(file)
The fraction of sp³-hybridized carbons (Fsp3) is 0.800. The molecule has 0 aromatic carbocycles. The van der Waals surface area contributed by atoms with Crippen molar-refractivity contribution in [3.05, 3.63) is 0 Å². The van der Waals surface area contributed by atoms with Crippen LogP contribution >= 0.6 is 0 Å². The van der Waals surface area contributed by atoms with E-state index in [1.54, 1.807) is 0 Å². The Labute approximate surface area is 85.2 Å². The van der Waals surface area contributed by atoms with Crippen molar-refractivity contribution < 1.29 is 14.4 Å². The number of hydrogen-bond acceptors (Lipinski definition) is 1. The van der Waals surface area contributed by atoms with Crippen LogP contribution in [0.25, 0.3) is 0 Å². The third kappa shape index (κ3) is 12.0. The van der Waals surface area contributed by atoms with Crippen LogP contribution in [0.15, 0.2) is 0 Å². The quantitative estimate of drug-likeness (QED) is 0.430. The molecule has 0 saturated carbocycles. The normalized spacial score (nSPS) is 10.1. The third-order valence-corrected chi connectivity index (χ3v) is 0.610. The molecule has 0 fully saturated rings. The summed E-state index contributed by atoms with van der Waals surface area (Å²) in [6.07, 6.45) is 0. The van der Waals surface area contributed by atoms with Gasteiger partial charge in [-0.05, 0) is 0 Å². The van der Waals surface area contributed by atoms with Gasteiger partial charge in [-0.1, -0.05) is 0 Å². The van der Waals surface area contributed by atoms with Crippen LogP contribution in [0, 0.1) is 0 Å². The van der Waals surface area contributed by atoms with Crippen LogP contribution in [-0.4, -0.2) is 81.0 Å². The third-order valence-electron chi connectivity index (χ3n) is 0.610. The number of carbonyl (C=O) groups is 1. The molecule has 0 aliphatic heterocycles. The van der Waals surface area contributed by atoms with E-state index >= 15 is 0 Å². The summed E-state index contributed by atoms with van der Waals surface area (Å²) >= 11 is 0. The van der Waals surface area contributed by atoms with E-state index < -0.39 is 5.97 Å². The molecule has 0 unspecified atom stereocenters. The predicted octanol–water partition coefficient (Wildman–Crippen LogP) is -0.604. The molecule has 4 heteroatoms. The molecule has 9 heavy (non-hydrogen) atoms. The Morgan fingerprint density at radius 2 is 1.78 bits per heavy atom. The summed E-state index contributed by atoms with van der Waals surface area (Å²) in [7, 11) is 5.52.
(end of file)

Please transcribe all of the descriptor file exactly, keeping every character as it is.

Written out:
The fraction of sp³-hybridized carbons (Fsp3) is 0.800. The molecule has 0 aromatic carbocycles. The van der Waals surface area contributed by atoms with Crippen molar-refractivity contribution in [3.05, 3.63) is 0 Å². The van der Waals surface area contributed by atoms with Crippen LogP contribution >= 0.6 is 0 Å². The van der Waals surface area contributed by atoms with E-state index in [1.54, 1.807) is 0 Å². The Labute approximate surface area is 85.2 Å². The van der Waals surface area contributed by atoms with Crippen molar-refractivity contribution < 1.29 is 14.4 Å². The number of hydrogen-bond acceptors (Lipinski definition) is 1. The van der Waals surface area contributed by atoms with Crippen LogP contribution in [0.25, 0.3) is 0 Å². The third kappa shape index (κ3) is 12.0. The van der Waals surface area contributed by atoms with Crippen LogP contribution in [0.15, 0.2) is 0 Å². The quantitative estimate of drug-likeness (QED) is 0.430. The molecule has 0 saturated carbocycles. The normalized spacial score (nSPS) is 10.1. The third-order valence-corrected chi connectivity index (χ3v) is 0.610. The molecule has 0 fully saturated rings. The summed E-state index contributed by atoms with van der Waals surface area (Å²) in [6.07, 6.45) is 0. The van der Waals surface area contributed by atoms with Gasteiger partial charge in [-0.05, 0) is 0 Å². The van der Waals surface area contributed by atoms with Gasteiger partial charge in [-0.1, -0.05) is 0 Å². The van der Waals surface area contributed by atoms with Crippen LogP contribution in [0, 0.1) is 0 Å². The van der Waals surface area contributed by atoms with Crippen LogP contribution in [-0.4, -0.2) is 81.0 Å². The third-order valence-electron chi connectivity index (χ3n) is 0.610. The number of carbonyl (C=O) groups is 1. The molecule has 0 aliphatic heterocycles. The van der Waals surface area contributed by atoms with E-state index >= 15 is 0 Å². The summed E-state index contributed by atoms with van der Waals surface area (Å²) >= 11 is 0. The van der Waals surface area contributed by atoms with E-state index < -0.39 is 5.97 Å². The molecule has 0 unspecified atom stereocenters. The predicted octanol–water partition coefficient (Wildman–Crippen LogP) is -0.604. The molecule has 4 heteroatoms. The molecule has 9 heavy (non-hydrogen) atoms. The Morgan fingerprint density at radius 2 is 1.78 bits per heavy atom. The summed E-state index contributed by atoms with van der Waals surface area (Å²) in [7, 11) is 5.52.